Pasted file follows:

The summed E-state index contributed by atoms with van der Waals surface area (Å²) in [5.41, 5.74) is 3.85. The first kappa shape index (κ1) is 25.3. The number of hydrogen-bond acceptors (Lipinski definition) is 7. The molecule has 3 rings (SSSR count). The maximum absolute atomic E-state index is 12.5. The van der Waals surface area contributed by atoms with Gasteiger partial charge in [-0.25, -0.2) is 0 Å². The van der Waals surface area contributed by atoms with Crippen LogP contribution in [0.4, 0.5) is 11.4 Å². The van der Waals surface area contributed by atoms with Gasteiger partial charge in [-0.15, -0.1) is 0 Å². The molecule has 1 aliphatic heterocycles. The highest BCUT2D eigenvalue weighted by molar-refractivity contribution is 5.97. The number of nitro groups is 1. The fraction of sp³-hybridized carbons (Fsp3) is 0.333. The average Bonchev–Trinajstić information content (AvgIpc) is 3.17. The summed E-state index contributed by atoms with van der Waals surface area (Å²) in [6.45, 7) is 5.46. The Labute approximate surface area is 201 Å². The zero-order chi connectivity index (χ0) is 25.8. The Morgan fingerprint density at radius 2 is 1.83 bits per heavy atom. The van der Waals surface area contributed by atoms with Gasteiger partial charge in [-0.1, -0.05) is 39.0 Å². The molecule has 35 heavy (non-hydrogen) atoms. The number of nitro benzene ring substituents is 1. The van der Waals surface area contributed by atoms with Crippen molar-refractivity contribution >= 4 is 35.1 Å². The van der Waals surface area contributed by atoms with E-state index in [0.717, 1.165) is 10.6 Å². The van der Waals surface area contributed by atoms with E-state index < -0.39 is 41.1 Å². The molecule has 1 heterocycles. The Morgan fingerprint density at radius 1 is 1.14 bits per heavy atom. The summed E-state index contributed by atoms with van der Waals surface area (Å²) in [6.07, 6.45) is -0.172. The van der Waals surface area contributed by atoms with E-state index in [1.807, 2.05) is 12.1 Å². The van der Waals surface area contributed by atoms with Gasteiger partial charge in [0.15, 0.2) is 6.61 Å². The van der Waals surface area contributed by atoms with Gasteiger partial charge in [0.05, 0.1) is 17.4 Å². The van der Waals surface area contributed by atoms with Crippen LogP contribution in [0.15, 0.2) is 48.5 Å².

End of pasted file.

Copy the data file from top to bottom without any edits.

The summed E-state index contributed by atoms with van der Waals surface area (Å²) in [5.41, 5.74) is 3.85. The first kappa shape index (κ1) is 25.3. The number of hydrogen-bond acceptors (Lipinski definition) is 7. The molecule has 3 rings (SSSR count). The maximum absolute atomic E-state index is 12.5. The van der Waals surface area contributed by atoms with Gasteiger partial charge in [-0.25, -0.2) is 0 Å². The van der Waals surface area contributed by atoms with Crippen LogP contribution in [0.4, 0.5) is 11.4 Å². The van der Waals surface area contributed by atoms with Gasteiger partial charge in [-0.15, -0.1) is 0 Å². The molecule has 1 aliphatic heterocycles. The highest BCUT2D eigenvalue weighted by molar-refractivity contribution is 5.97. The number of nitro groups is 1. The fraction of sp³-hybridized carbons (Fsp3) is 0.333. The average Bonchev–Trinajstić information content (AvgIpc) is 3.17. The summed E-state index contributed by atoms with van der Waals surface area (Å²) in [6.45, 7) is 5.46. The Labute approximate surface area is 201 Å². The zero-order chi connectivity index (χ0) is 25.8. The Morgan fingerprint density at radius 2 is 1.83 bits per heavy atom. The van der Waals surface area contributed by atoms with Gasteiger partial charge in [-0.1, -0.05) is 39.0 Å². The molecule has 35 heavy (non-hydrogen) atoms. The number of nitro benzene ring substituents is 1. The van der Waals surface area contributed by atoms with Crippen molar-refractivity contribution >= 4 is 35.1 Å². The van der Waals surface area contributed by atoms with E-state index in [0.717, 1.165) is 10.6 Å². The van der Waals surface area contributed by atoms with E-state index < -0.39 is 41.1 Å². The molecule has 1 heterocycles. The Morgan fingerprint density at radius 1 is 1.14 bits per heavy atom. The summed E-state index contributed by atoms with van der Waals surface area (Å²) in [6.07, 6.45) is -0.172. The van der Waals surface area contributed by atoms with E-state index in [1.807, 2.05) is 12.1 Å². The van der Waals surface area contributed by atoms with Gasteiger partial charge in [0.15, 0.2) is 6.61 Å². The van der Waals surface area contributed by atoms with Gasteiger partial charge in [0.05, 0.1) is 17.4 Å². The van der Waals surface area contributed by atoms with Crippen LogP contribution in [0.15, 0.2) is 48.5 Å².